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Pope Francis Reveals His Belief In The Power Of Art

Pope art
Pope art
Julia Villaro

VATICAN CITY — For Pope Francis, "a work of art is the strongest evidence that incarnation is possible." It is an idea expressed in his book "La Mia Idea Di Arte" (My Idea of Art), co-written with Italian journalist Tiziana Lupi as part of the Church's latest attempt to recover bonds with its traditional allies and tools of conversion: painting, sculpture and architecture.

The two have grown apart of late, as art has cozied up to the idol of money, Biblically known as mammon. Francis is convinced that art can be an effective tool for resisting greed, and one that serves social and ecological purposes while revealing the beauty people hold inside.

"I met the Holy Father last year," Lupi says, "after writing his biography Il nostro Papa. He called me to say he liked the book and ... and invited me to attend the morning mass at Santa Marta. But writing a book with him is something else, much more special than anything that happened before."

The project emerged from conversations between Francis and Lupi, with the participation of Argentine sculptor Alejandro Marmo, whom the Pope has known since his days as Archbishop of Buenos Aires. "Alejandro and I had first thought about writing a book on meetings with the pontiff," Lupi says. "Then we thought of including him directly, asking him about his ideas on art, which we hadn't thought of initially. That was how the book began."

The first part of the work is a brief essay on contemporary culture, wherein the Pope introduces the idea that essentially binds the entire book: We live in a culture of waste and exclusion. Francis cites statistics on youth unemployment, discusses hostility toward migrants and seeks to understand from that perspective those youngsters who decide to join groups such as ISIS to find a sense of belonging or identity.

The effects of poverty arrive right up to the Vatican front door. "The poor are taken out of the New Testament, nothing is understood," Francis writes. "Why should they not enter the Sistine Chapel because they cannot pay for an entry ticket?"

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Francis says that Vatican museums should welcome new forms of art. "They are everyone's house," the Pope writes.

The second part of the book proceeds to use examples or works of art from all periods contained in the Vatican's collections to reinforce Francis' belief in the power of inclusiveness. Each "case" tells the story of an artwork that resists exclusion through creativity, and exemplifies inclusion and the good use of resources.

Ancient to contemporary

The chronology starts with the "Belvedere Torso," made by Apollonius, a sculptor of the Roman period. The work was forgotten for centuries and rediscovered during the Renaissance. It has no feet, arms or even a head, but Michaelangelo refused to restore it, believing that its imperfections could inspire future artists. Two other sculptures, "Mater Matuta" (an Egyptan goddess suckling a child) and the "Good Shepherd," exemplify for Francis how early Christian discourse used pagan cultures to forge its own iconography. The Egyptian deity — whose form is strongly reminiscent of Etruscan art — is an aesthetic precursor to the "Virgin and Child" model that punctuated the history of Western art.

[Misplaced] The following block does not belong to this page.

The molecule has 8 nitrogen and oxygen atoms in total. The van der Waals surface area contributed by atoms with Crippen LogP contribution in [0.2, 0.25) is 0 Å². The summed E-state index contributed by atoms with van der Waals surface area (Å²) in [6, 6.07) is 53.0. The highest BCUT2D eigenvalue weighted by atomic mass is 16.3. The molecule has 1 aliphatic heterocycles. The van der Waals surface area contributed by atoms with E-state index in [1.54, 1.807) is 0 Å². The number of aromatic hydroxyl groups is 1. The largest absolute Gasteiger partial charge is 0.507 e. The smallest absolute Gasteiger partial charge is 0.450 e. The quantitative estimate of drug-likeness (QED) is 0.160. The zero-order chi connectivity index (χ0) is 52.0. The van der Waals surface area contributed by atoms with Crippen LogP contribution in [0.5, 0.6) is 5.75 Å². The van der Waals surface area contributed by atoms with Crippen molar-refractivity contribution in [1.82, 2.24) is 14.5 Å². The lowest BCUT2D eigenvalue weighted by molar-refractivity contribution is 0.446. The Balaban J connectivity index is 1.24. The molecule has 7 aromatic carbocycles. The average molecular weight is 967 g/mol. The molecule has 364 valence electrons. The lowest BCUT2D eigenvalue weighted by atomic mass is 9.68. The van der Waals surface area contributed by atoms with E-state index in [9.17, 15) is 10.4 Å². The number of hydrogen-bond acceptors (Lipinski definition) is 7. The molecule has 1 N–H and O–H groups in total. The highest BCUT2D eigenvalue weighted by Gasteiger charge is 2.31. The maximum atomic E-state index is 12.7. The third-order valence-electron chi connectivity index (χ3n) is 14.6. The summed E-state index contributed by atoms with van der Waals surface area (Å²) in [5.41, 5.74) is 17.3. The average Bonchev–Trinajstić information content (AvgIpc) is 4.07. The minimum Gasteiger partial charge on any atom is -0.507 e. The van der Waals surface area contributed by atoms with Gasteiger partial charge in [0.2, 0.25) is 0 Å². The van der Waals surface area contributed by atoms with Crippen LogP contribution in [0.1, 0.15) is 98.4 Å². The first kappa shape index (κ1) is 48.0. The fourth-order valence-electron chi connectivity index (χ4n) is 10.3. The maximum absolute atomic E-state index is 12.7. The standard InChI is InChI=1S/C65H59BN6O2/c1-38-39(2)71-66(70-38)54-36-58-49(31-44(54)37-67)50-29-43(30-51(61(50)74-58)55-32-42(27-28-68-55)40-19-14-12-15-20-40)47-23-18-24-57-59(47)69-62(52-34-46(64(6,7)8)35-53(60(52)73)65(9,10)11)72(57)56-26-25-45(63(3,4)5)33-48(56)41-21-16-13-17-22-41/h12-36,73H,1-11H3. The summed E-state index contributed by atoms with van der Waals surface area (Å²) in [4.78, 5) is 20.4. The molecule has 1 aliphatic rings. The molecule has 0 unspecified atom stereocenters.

The "Good Shepherd" — a youngster with a lamb on his shoulders — is a precursor of many depictions of Christ. The book continues with the Saint Peter Obelisk, the Raphael rooms painted by the famed artist and Caravaggio's "Entombment of Christ," which shows the impact of interplay between light and dark or the "eternal contact between the sacred and profane."

The most contemporary works of art are left to the end — for example, the little Renault in which Father Renzo Zocca would drive through Verona, where he began his social work project L'Ancora, which he later gifted to the Pope. Or Marmo's "Christ the Worker" or the "Virgin of Luján," made of scrap material recovered from Buenos Aires factories and made with the help of homeless children and workers of different districts.

Francis writes of Buenos Aires-based sculptor Marmo: "He is a bold person who believes in inspiration, in the possibility of caring for and curing a society injured by the indifference that prevents us from seeing the suffering of the excluded or hearing their cry of pain. I too learned from him."

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FOCUS: Israel-Palestine War

Wartime And Settlements: Preview Of Israel's Post-Netanyahu Era

Heated debate in Israel and abroad over the increase in the budget for settlements in the occupied West Bank is a reminder that wartime national unity will not outlast a deep ideological divide.

photo of people in a road with an israeli flag

A July photo of Jewish settlers in Nablus, West Bank.

Nasser Ishtayeh/SOPA Images via ZUMA
Pierre Haski


PARIS — During wartime, the most divisive issues are generally avoided. Not in Israel though, where national unity does not prevent ideological divisions from breaking through into the public space.

Benny Gantz, a longtime Benjamin Netanyahu nemesis, who became a member of the War Cabinet after October 7, criticized the government's draft budget on Monday. It may sound trivial, but his target was the increased spending allocated for Jewish settlements in the occupied West Bank. Gantz felt that all resources should go towards the war effort or supporting the suffering economy — not the settlers.

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The affair did not go unnoticed internationally. Josep Borrell, the European High Representative for Foreign Policy, said that he was "appalled" by this spending on settlers in the middle of this war.

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